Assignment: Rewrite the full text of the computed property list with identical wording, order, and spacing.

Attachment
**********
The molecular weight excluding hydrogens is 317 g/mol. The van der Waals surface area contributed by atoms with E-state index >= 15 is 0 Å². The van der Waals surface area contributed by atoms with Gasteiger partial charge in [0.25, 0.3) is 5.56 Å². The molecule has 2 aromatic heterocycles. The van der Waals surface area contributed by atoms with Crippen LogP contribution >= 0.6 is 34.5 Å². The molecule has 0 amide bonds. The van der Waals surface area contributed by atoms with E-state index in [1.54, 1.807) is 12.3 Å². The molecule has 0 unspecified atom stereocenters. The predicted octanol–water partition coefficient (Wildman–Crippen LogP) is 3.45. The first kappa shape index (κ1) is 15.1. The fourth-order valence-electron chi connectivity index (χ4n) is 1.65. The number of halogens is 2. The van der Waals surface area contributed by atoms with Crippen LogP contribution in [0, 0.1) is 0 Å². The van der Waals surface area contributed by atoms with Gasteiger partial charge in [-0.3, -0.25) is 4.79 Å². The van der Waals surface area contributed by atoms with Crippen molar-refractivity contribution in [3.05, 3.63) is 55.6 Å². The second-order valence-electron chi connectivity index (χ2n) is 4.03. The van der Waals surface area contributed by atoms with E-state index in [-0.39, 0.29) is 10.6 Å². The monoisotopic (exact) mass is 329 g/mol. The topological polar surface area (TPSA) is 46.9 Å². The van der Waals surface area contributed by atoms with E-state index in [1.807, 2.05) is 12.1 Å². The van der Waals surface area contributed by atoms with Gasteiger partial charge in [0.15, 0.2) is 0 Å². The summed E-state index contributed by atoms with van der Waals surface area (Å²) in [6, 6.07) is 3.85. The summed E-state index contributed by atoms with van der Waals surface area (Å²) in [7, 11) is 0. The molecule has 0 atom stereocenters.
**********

The molecular weight excluding hydrogens is 317 g/mol. The van der Waals surface area contributed by atoms with E-state index >= 15 is 0 Å². The van der Waals surface area contributed by atoms with Gasteiger partial charge in [0.25, 0.3) is 5.56 Å². The molecule has 2 aromatic heterocycles. The van der Waals surface area contributed by atoms with Crippen LogP contribution >= 0.6 is 34.5 Å². The molecule has 0 amide bonds. The van der Waals surface area contributed by atoms with E-state index in [1.54, 1.807) is 12.3 Å². The molecule has 0 unspecified atom stereocenters. The predicted octanol–water partition coefficient (Wildman–Crippen LogP) is 3.45. The first kappa shape index (κ1) is 15.1. The fourth-order valence-electron chi connectivity index (χ4n) is 1.65. The number of halogens is 2. The van der Waals surface area contributed by atoms with Crippen LogP contribution in [0, 0.1) is 0 Å². The van der Waals surface area contributed by atoms with Gasteiger partial charge in [-0.3, -0.25) is 4.79 Å². The van der Waals surface area contributed by atoms with Crippen molar-refractivity contribution in [3.05, 3.63) is 55.6 Å². The second-order valence-electron chi connectivity index (χ2n) is 4.03. The van der Waals surface area contributed by atoms with E-state index in [-0.39, 0.29) is 10.6 Å². The monoisotopic (exact) mass is 329 g/mol. The topological polar surface area (TPSA) is 46.9 Å². The van der Waals surface area contributed by atoms with E-state index in [1.807, 2.05) is 12.1 Å². The van der Waals surface area contributed by atoms with Gasteiger partial charge in [0.15, 0.2) is 0 Å². The summed E-state index contributed by atoms with van der Waals surface area (Å²) in [6, 6.07) is 3.85. The summed E-state index contributed by atoms with van der Waals surface area (Å²) in [7, 11) is 0. The molecule has 0 atom stereocenters.